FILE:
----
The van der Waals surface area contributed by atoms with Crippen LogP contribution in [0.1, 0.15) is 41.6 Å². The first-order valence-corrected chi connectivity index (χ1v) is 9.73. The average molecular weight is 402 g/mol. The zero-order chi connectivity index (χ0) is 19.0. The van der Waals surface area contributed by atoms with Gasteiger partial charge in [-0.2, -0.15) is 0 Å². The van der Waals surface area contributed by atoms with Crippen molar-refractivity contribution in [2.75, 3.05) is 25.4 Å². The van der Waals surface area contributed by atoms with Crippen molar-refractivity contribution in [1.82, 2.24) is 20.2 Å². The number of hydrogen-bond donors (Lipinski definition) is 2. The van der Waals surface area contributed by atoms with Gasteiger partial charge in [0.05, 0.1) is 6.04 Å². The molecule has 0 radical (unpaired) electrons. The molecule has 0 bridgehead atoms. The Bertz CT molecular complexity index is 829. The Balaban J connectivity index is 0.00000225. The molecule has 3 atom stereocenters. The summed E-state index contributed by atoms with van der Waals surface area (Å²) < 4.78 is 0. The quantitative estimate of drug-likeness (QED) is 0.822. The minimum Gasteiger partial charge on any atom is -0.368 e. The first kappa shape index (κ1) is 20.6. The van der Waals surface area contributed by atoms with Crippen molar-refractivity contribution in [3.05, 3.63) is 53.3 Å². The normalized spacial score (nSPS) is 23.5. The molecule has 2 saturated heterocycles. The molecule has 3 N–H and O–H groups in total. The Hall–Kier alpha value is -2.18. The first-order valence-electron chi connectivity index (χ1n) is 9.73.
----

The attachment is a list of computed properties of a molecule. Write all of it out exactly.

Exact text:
The van der Waals surface area contributed by atoms with Crippen LogP contribution in [0.1, 0.15) is 41.6 Å². The first-order valence-corrected chi connectivity index (χ1v) is 9.73. The average molecular weight is 402 g/mol. The zero-order chi connectivity index (χ0) is 19.0. The van der Waals surface area contributed by atoms with Gasteiger partial charge in [-0.2, -0.15) is 0 Å². The van der Waals surface area contributed by atoms with Crippen molar-refractivity contribution in [2.75, 3.05) is 25.4 Å². The van der Waals surface area contributed by atoms with Crippen molar-refractivity contribution in [1.82, 2.24) is 20.2 Å². The number of hydrogen-bond donors (Lipinski definition) is 2. The van der Waals surface area contributed by atoms with Gasteiger partial charge in [0.05, 0.1) is 6.04 Å². The molecule has 0 radical (unpaired) electrons. The molecule has 0 bridgehead atoms. The Bertz CT molecular complexity index is 829. The Balaban J connectivity index is 0.00000225. The molecule has 3 atom stereocenters. The summed E-state index contributed by atoms with van der Waals surface area (Å²) < 4.78 is 0. The quantitative estimate of drug-likeness (QED) is 0.822. The minimum Gasteiger partial charge on any atom is -0.368 e. The first kappa shape index (κ1) is 20.6. The van der Waals surface area contributed by atoms with Crippen molar-refractivity contribution in [3.05, 3.63) is 53.3 Å². The normalized spacial score (nSPS) is 23.5. The molecule has 2 saturated heterocycles. The molecule has 3 N–H and O–H groups in total. The Hall–Kier alpha value is -2.18. The first-order valence-electron chi connectivity index (χ1n) is 9.73.